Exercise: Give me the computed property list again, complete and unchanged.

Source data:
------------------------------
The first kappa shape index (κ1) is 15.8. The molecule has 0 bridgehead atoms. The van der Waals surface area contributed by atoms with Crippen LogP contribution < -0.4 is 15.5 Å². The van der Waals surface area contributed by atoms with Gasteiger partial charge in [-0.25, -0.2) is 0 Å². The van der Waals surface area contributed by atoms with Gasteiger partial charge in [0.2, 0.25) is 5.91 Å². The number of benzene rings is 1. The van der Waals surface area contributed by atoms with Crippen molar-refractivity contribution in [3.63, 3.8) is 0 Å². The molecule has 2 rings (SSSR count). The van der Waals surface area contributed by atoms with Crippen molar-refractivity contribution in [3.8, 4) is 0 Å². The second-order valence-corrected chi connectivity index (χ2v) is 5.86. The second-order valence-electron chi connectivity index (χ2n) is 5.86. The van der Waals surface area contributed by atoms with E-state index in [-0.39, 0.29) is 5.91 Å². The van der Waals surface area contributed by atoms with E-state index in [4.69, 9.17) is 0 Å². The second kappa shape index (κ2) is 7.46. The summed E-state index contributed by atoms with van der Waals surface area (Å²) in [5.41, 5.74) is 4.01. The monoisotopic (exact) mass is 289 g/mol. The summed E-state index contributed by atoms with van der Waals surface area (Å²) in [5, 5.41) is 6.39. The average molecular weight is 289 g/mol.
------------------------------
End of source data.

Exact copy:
The first kappa shape index (κ1) is 15.8. The molecule has 0 bridgehead atoms. The van der Waals surface area contributed by atoms with Crippen LogP contribution < -0.4 is 15.5 Å². The van der Waals surface area contributed by atoms with Gasteiger partial charge in [-0.25, -0.2) is 0 Å². The van der Waals surface area contributed by atoms with Gasteiger partial charge in [0.2, 0.25) is 5.91 Å². The number of benzene rings is 1. The van der Waals surface area contributed by atoms with Crippen molar-refractivity contribution in [3.63, 3.8) is 0 Å². The molecule has 2 rings (SSSR count). The van der Waals surface area contributed by atoms with Crippen molar-refractivity contribution in [3.8, 4) is 0 Å². The second-order valence-corrected chi connectivity index (χ2v) is 5.86. The second-order valence-electron chi connectivity index (χ2n) is 5.86. The van der Waals surface area contributed by atoms with E-state index in [-0.39, 0.29) is 5.91 Å². The van der Waals surface area contributed by atoms with E-state index in [4.69, 9.17) is 0 Å². The second kappa shape index (κ2) is 7.46. The summed E-state index contributed by atoms with van der Waals surface area (Å²) in [5.41, 5.74) is 4.01. The monoisotopic (exact) mass is 289 g/mol. The summed E-state index contributed by atoms with van der Waals surface area (Å²) in [5, 5.41) is 6.39. The average molecular weight is 289 g/mol.